My son and I were talking about the kinds of things me and my kid sister did in the old days. What kinds of things I did. You know back before color television, he added before snickering. Of course knowing nothing about his mother other than I’m a mom, the one always there, the one who cooks, cleans, makes everything auto-magically happen, and about my ability to solve problems without breaking a sweat, he is clueless about my life before him.
As far as he knows, I am just a mom. He’s come to assume moms’ come genetically wired with super powers. He takes it for granted I will keep his world spinning, ‘round and round, the wheels greased, the cogs turning smoothly, and the sun shining. He knows all this but he doesn’t know I was born long after color television and I have lived a colorful life.
It’s not as if I have shared the nitty gritty details of my wild days before saying I do and giving birth, with him. My history is mine. Not everything about me is for his ears or any of his business. Before donning the persona of mom, I had a life, which we gals always seem to forget for a while somewhere in our Stepford existence, but that’s another story all together. The truth is there are some things I don’t share with my kids—yes I have secrets, what woman doesn’t–because I don’t want them to engage in the sorts of death defying things my kid sister and I got up to. I don’t want to fuel their imagination.
As he sat smiling as only a thirteen year old does, arrogantly and all knowing, I knew it was time to give him a glimpse into the other me, the girl I was and always will be. I smiled back at took a moment to consider my opening line, ever the writer.
“Max,” I said, “How do you think I learned to drive a stick-shift?”
“Granddad taught you.”
“Nope. Well, I did learn in his car.”
“I knew it, Granddad taught you.”
“No he didn’t. I’d wait until he got home from work, fell asleep, and then I liberate the car keys from his pocket. When I knew he was sound asleep, I tossed Judy (my sister) and Stephanie, our buddy, into the back of the car and drive around the block. Sometimes I couldn’t always get the car into reverse so I’d have the girls get out of the car and push me until I was pointing forward. It was a sticky clutch.” He considered my comment before speaking.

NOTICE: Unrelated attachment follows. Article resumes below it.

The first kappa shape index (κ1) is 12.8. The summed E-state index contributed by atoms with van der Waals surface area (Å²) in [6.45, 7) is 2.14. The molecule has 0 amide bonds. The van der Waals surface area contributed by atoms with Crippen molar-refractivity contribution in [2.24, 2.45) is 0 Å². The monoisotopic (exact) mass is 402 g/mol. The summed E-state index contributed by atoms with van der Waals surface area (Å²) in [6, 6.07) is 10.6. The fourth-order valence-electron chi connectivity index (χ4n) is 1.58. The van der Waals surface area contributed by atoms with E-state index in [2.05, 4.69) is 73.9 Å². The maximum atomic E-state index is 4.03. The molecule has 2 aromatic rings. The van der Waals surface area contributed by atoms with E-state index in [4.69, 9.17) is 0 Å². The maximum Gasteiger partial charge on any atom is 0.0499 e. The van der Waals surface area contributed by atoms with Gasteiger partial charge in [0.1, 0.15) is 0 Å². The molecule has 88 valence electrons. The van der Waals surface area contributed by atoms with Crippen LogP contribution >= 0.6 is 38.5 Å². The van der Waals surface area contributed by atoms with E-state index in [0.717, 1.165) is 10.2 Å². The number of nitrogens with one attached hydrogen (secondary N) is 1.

“Did you have your license?”
“Nope, I was fourteen.” I smiled. He knows I don’t lie so there was no cross-examination. I continued.
“I had a smoking hot stingray bike, it’s old fashioned BMX kind of bike.”
“You know how to ride a bike?”
I ignored his slight. “Judy would climb onto the handlebars, rest her legs on the front rim, we ride down dirt hills—BIG HILLS—and I lift my hands to the sky, letting the speed down the hill control the bike. As we flew down the hill at lightening fast speeds we’d both scream at the top of our lungs. It was such a rush. Stopping at the bottom of the hill was always a challenge. We had a several close calls.”
“One time, when we were a older, Judy and I were hiking in Big Sur.” He didn’t bother asking me if I knew how to hike. I could see in his eyes that my confessions were rocking his little world. “Judy slipped over the edge and was hanging onto the branch, actually clinging. The entire time she was hanging there, the two of us were laughing hysterically.”
I poured myself a glass of wine and went on for another fifteen minutes. I told him about diving tag—a swimming game I invented—playing poker with the boys, all night monopoly fests, shooting hoops for quarters, singing and dancing to Steve Wonder, playing dodge ball in the dark, watermelon seed spitting contests, all-night long hide and seek, diving off the high dive, walking across the top of an A-Frame swing set blind folded. You know, all those incredibly fun, stupid, things we did, back before color televisions.
I finished with a story about a night in Singapore. He arched his eyebrow, the unasked question. I took a sip of my wine and continued to tell him about the half dozen Singaporean police banging their M-16s on the glass doors. The glass was all that stood between those guns and me. Being an avid XBOX player he knows what an M16 is.
I took another sip of my wine. Smiled and said, “there’s more, but you are too young to hear the rest,” and then walked into my room to write
“What about the M16s?” He called after me.
It was my turn to snicker.
If your a mom now, have you shared your personal histories with your kids? If your not, would you?